Terry Smith enjoyed his time at Williamstown
WILLIAMSTOWN — Terry Smith wanted to go out on his own terms, but the COVID-19 pandemic didn’t allow that to happen.
As he entered his 30th campaign this spring on the baseball diamond at Williamstowh High School, Smith was 18 wins away from victory number 500.
“I’ll tell you it’s amazing,” said Smith of what’s transpired.
Smith already had stepped down from his head football coaching duties, which spanned 16 years and included a trip to the postseason every fall. He not only led the ‘Jackets to the state title game seven times, but WHS won it all in 2008 after beating Madonna and again in 2014 after rallying to top rival St. Marys, 33-32, in triple-overtime.
The hope was to put together their 19th winning season in the last 20 years, make a push for Charleston and then retire from teaching.
“I always wanted to be the head baseball coach,” Smith stated. “Then I just thought well I’d like to try and coach football.
“I kind of had my sights set on being the baseball coach and I just ended up being both of them.”
It wasn’t until his eighth year of coaching baseball the Yellowjackets finally hard their first winning season in 1998. Smith finished by winning nearly 60% of his games and compiled a 482-333 record.
“It ended on not a good thing,” he expressed. “But I’ll tell you what, I got to be around the guys for a couple weeks. I think we would’ve had a big year or a really good year. Life is tough. You just have to deal with it and move on. I wanted to set a good example. That’s the way I’m trying to do it.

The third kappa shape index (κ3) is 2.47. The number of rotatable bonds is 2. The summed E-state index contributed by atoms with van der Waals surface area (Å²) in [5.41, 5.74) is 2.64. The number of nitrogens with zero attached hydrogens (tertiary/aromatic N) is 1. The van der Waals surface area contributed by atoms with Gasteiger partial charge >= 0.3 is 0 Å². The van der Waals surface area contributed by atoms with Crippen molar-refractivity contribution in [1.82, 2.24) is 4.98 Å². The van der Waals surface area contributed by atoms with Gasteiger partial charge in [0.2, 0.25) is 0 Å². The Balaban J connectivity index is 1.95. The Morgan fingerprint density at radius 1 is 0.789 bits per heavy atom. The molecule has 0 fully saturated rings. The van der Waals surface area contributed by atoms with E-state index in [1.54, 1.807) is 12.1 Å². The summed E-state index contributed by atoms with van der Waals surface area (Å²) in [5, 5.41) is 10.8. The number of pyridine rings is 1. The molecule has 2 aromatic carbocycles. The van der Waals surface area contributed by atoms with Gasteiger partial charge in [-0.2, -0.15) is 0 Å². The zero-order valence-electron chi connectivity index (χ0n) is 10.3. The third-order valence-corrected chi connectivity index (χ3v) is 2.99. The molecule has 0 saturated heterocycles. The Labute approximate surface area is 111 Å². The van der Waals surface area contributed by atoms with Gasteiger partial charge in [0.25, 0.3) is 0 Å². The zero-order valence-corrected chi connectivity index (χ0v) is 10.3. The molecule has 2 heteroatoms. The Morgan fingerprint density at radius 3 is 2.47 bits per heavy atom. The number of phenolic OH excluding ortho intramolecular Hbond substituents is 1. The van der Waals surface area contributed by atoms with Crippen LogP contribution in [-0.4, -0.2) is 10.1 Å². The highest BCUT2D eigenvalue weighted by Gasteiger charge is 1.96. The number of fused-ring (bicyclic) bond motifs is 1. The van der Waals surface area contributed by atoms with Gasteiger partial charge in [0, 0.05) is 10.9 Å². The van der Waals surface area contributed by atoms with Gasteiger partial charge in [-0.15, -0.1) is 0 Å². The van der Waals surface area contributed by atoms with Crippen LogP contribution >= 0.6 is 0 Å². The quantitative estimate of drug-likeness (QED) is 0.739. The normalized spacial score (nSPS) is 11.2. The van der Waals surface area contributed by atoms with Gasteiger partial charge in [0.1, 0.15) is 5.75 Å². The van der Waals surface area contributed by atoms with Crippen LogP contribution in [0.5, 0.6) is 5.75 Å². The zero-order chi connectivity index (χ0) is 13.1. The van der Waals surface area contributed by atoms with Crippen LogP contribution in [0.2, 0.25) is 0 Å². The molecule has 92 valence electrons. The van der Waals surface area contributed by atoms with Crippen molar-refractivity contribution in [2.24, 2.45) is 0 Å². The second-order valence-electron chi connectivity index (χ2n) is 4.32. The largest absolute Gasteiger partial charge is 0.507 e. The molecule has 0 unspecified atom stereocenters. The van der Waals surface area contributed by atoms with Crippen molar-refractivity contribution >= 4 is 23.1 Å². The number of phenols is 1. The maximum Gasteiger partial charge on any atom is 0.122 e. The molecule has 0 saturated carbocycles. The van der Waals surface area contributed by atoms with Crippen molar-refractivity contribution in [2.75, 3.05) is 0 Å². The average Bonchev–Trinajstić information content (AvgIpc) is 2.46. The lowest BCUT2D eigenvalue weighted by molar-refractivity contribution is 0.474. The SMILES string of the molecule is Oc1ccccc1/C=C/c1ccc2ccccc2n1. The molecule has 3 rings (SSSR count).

“I think we would’ve been good. It all comes down to pitching. Leewood Molessa would’ve been really good as a junior and Trip Barkley would’ve been real good. Kind of looking for a third guy, either Chase Barkley or Austyn Smith. You got to have a little more depth at pitching to be real, real good.”
Due to the pandemic, trying to compare his last gridiron season to baseball was difficult.
“It’s just kind of hard to do,” admitted Smith. “Football, you know, you got quite a few more guys. You just kind of do the best you can with baseball. We barely got started. It’s kind of hard to compare.”
No matter which season it was, Smith was always ready for it. He was ready for the hard work and dedication it takes to be successful.
“It’s kind of one of those things when it was football I was always in the mood for football and then baseball is the same way,” Smith added.
“I always enjoyed the practices. The games kind of took care of themselves. I enjoyed the practices more than anything.”
Smith, who said he was over 60, admitted things worked out to where he could retire fully.
“I had enough years in teaching-wise,” he said. “I just thought maybe it was time to go and my son (Shane) is having a baby in August. It will be my first grandchild. They are having a girl.”
Without question, the longtime grid boss said one of the reasons he really enjoyed coaching football was working with fellow coaches. Obviously, it’s a different dynamic on the baseball field.
“I try to set an example and make sure that the players worked really hard,” added the coach. “That was my goal and so by doing that I would try to work hard, whether it was trying to get there early, always practicing, always having something to do.
“I tried to lead by example. It’s kind of hard. You can’t go out there and play. I didn’t want to slow down or take a day off. Most of the time if you work hard you are going to have some success most of the time.”